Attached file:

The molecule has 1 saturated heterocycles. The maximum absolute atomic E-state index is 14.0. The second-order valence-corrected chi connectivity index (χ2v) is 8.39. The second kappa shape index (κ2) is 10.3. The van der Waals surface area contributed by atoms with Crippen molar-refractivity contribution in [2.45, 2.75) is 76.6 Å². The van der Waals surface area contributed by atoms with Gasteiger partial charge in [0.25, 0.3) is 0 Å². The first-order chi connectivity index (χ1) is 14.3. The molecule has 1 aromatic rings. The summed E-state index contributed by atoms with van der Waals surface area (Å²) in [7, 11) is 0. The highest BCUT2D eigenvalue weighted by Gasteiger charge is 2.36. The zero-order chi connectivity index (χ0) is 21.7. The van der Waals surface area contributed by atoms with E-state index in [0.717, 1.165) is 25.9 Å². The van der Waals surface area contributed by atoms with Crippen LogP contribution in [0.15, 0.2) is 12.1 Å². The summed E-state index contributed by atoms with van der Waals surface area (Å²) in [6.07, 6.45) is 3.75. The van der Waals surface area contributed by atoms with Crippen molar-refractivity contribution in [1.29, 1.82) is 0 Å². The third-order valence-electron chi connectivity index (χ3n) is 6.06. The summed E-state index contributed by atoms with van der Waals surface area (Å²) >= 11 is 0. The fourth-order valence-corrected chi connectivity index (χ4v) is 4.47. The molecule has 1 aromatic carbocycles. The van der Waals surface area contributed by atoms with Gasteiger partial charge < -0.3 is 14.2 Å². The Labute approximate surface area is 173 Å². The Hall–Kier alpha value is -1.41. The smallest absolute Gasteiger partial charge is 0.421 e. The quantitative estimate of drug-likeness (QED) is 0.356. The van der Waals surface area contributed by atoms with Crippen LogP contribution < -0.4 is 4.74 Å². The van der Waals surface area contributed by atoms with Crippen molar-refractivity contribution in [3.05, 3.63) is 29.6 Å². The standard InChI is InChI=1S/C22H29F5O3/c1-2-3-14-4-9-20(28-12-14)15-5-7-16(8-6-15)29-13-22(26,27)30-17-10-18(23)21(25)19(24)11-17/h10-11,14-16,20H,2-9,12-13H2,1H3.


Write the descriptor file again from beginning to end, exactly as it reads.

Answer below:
The molecule has 1 saturated heterocycles. The maximum absolute atomic E-state index is 14.0. The second-order valence-corrected chi connectivity index (χ2v) is 8.39. The second kappa shape index (κ2) is 10.3. The van der Waals surface area contributed by atoms with Crippen molar-refractivity contribution in [2.45, 2.75) is 76.6 Å². The van der Waals surface area contributed by atoms with Gasteiger partial charge in [0.25, 0.3) is 0 Å². The first-order chi connectivity index (χ1) is 14.3. The molecule has 1 aromatic rings. The summed E-state index contributed by atoms with van der Waals surface area (Å²) in [7, 11) is 0. The highest BCUT2D eigenvalue weighted by Gasteiger charge is 2.36. The zero-order chi connectivity index (χ0) is 21.7. The van der Waals surface area contributed by atoms with E-state index in [0.717, 1.165) is 25.9 Å². The van der Waals surface area contributed by atoms with Crippen LogP contribution in [0.15, 0.2) is 12.1 Å². The summed E-state index contributed by atoms with van der Waals surface area (Å²) in [6.07, 6.45) is 3.75. The van der Waals surface area contributed by atoms with Crippen molar-refractivity contribution in [1.29, 1.82) is 0 Å². The third-order valence-electron chi connectivity index (χ3n) is 6.06. The summed E-state index contributed by atoms with van der Waals surface area (Å²) >= 11 is 0. The fourth-order valence-corrected chi connectivity index (χ4v) is 4.47. The molecule has 1 aromatic carbocycles. The van der Waals surface area contributed by atoms with Gasteiger partial charge < -0.3 is 14.2 Å². The Labute approximate surface area is 173 Å². The Hall–Kier alpha value is -1.41. The smallest absolute Gasteiger partial charge is 0.421 e. The quantitative estimate of drug-likeness (QED) is 0.356. The van der Waals surface area contributed by atoms with Crippen LogP contribution < -0.4 is 4.74 Å². The van der Waals surface area contributed by atoms with Crippen molar-refractivity contribution in [3.05, 3.63) is 29.6 Å². The standard InChI is InChI=1S/C22H29F5O3/c1-2-3-14-4-9-20(28-12-14)15-5-7-16(8-6-15)29-13-22(26,27)30-17-10-18(23)21(25)19(24)11-17/h10-11,14-16,20H,2-9,12-13H2,1H3.